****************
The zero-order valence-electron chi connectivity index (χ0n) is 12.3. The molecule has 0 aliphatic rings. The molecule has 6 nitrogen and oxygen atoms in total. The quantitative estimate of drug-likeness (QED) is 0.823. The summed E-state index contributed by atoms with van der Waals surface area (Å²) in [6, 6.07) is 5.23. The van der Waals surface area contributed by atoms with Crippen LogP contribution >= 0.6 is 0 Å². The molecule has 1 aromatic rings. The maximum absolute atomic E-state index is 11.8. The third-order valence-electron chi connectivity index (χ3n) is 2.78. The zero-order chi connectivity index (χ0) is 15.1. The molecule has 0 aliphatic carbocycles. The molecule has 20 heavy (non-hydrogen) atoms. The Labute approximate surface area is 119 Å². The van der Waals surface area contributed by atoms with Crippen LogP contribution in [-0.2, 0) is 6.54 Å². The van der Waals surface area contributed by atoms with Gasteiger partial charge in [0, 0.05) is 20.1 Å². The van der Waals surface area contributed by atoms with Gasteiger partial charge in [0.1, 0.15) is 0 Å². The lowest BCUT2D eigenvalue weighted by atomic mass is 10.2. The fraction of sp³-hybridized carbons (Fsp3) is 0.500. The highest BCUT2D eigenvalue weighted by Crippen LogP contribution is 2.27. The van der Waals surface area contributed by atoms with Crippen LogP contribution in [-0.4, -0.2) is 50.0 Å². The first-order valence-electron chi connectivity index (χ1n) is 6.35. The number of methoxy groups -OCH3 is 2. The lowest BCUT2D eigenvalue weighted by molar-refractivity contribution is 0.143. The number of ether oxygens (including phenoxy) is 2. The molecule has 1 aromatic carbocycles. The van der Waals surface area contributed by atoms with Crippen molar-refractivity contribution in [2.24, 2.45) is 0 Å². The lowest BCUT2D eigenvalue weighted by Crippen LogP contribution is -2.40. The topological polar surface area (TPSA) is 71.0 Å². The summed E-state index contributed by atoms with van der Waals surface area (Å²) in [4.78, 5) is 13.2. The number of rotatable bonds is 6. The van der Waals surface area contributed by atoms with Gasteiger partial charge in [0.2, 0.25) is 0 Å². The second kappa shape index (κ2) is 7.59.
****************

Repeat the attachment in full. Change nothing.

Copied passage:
The zero-order valence-electron chi connectivity index (χ0n) is 12.3. The molecule has 0 aliphatic rings. The molecule has 6 nitrogen and oxygen atoms in total. The quantitative estimate of drug-likeness (QED) is 0.823. The summed E-state index contributed by atoms with van der Waals surface area (Å²) in [6, 6.07) is 5.23. The van der Waals surface area contributed by atoms with Crippen LogP contribution >= 0.6 is 0 Å². The molecule has 1 aromatic rings. The maximum absolute atomic E-state index is 11.8. The third-order valence-electron chi connectivity index (χ3n) is 2.78. The zero-order chi connectivity index (χ0) is 15.1. The molecule has 0 aliphatic carbocycles. The molecule has 20 heavy (non-hydrogen) atoms. The Labute approximate surface area is 119 Å². The van der Waals surface area contributed by atoms with Crippen LogP contribution in [-0.2, 0) is 6.54 Å². The van der Waals surface area contributed by atoms with Gasteiger partial charge in [0, 0.05) is 20.1 Å². The van der Waals surface area contributed by atoms with Gasteiger partial charge in [0.1, 0.15) is 0 Å². The lowest BCUT2D eigenvalue weighted by atomic mass is 10.2. The fraction of sp³-hybridized carbons (Fsp3) is 0.500. The highest BCUT2D eigenvalue weighted by Crippen LogP contribution is 2.27. The van der Waals surface area contributed by atoms with Crippen LogP contribution in [-0.4, -0.2) is 50.0 Å². The first-order valence-electron chi connectivity index (χ1n) is 6.35. The number of methoxy groups -OCH3 is 2. The lowest BCUT2D eigenvalue weighted by molar-refractivity contribution is 0.143. The number of ether oxygens (including phenoxy) is 2. The molecule has 1 aromatic carbocycles. The van der Waals surface area contributed by atoms with Crippen molar-refractivity contribution in [2.24, 2.45) is 0 Å². The lowest BCUT2D eigenvalue weighted by Crippen LogP contribution is -2.40. The topological polar surface area (TPSA) is 71.0 Å². The summed E-state index contributed by atoms with van der Waals surface area (Å²) in [4.78, 5) is 13.2. The number of rotatable bonds is 6. The van der Waals surface area contributed by atoms with Gasteiger partial charge in [0.2, 0.25) is 0 Å². The second kappa shape index (κ2) is 7.59.